I have two daughters. They will both tell you that I have been very selective when it comes to publishing their accolades in the paper because I never want someone to accuse them of having preferential treatment.
So, I go out of my way to keep their names and photos out of the paper if they have been recognized for something special.
My oldest daughter, Shaina, 24, is married now. There were countless proud moments as a parent that I cherished like the many times she was recognized for outstanding gymnastics and competitive cheerleading. But none of those accolades made the paper, just family photo albums.
Most of my youngest daughter’s accomplishments, whether they have originated in the swimming pool or in the classroom, have been well documented on my wife’s Facebook page, but not in the paper.
That changes today as I take the liberty of writing this column about my 17-year-old daughter, Brandi, who was inducted into the National Honor Society this past week during a ceremony at Walker High School.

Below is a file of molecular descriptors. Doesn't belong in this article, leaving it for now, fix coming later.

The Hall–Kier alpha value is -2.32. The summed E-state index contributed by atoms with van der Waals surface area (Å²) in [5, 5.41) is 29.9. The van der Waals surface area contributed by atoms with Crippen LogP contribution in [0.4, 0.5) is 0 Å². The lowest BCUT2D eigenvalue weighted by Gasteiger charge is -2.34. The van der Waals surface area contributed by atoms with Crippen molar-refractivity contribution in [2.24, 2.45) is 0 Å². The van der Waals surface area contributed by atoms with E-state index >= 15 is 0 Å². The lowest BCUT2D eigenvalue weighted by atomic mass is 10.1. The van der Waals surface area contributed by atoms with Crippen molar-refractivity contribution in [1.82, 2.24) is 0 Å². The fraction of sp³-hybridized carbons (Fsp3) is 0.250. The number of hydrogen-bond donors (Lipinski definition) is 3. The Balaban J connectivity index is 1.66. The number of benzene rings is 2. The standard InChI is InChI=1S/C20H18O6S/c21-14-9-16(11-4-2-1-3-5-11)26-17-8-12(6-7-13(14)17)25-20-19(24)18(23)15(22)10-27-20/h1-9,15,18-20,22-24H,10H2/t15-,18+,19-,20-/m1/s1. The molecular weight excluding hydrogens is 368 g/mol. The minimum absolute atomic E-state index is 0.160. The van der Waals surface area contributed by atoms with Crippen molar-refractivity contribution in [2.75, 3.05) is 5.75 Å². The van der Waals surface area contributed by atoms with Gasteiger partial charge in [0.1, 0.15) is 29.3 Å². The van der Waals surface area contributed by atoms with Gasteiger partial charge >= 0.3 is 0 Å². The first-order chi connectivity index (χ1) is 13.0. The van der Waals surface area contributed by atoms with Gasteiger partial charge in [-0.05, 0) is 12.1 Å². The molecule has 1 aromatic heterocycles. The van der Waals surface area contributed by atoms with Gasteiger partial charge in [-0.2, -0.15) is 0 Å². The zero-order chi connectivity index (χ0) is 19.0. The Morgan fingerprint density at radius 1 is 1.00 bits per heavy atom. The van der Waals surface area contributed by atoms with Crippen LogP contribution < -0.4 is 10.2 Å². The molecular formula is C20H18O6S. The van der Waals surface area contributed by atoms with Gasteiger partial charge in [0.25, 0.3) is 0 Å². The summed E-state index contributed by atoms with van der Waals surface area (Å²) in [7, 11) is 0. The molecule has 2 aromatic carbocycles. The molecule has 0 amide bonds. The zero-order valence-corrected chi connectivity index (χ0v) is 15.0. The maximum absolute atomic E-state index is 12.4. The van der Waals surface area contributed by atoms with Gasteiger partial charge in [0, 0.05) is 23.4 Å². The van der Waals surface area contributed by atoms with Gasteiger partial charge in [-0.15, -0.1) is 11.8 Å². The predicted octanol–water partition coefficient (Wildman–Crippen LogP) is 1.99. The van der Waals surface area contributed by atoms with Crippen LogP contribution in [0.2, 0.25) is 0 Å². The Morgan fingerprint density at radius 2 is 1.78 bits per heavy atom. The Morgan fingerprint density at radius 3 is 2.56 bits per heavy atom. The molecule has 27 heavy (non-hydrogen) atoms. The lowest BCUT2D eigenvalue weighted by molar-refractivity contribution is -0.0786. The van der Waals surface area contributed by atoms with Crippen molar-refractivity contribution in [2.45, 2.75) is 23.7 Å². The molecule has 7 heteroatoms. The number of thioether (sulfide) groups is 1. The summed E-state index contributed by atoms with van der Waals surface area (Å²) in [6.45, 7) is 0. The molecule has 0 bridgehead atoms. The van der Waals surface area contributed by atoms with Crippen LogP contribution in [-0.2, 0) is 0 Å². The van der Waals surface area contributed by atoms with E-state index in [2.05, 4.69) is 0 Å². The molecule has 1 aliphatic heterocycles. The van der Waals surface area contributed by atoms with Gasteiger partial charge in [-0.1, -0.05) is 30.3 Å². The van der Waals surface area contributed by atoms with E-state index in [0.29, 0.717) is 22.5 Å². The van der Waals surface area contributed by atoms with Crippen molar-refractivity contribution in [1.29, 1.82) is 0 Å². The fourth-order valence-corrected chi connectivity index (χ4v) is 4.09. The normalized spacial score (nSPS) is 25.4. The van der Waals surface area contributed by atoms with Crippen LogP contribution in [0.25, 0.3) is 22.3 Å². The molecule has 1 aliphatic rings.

Of course, the photos were posted to the aforementioned Facebook page. But I want Brandi to know how proud her mother and I are of her recent recognition.
Established in 1921, the National Honor Society (NHS) is the nation’s premier organization established to recognize outstanding high school students. More than just an honor roll, the NHS serves to honor those students who have demonstrated excellence in areas of Scholarship, Leadership, Service and Character.
Today, it is estimated more than 1 million students participate in NHS activities thanks to chapters in all 50 states, the District of Columbia, Puerto Rico, many U.S. territories and Canada.
It was apparent last week the NHS is alive and well here as hundreds of proud parents attended the ceremony at Walker High. And I am certain the same was true at all local public and private schools with NHS chapters.
It has been less than a year since my family joined me in Jasper. The move was most difficult on my daughter as she left the only circle of friends she ever knew back in Kentucky.
But today she hangs out with friends here and concentrates on her studies, just like I knew she would.
And for that I am grateful to the community we now call home.
Jack McNeely is publisher of the Daily Mountain Eagle and can be contact by phone at 205-221-2840 or via email at firstname.lastname@example.org.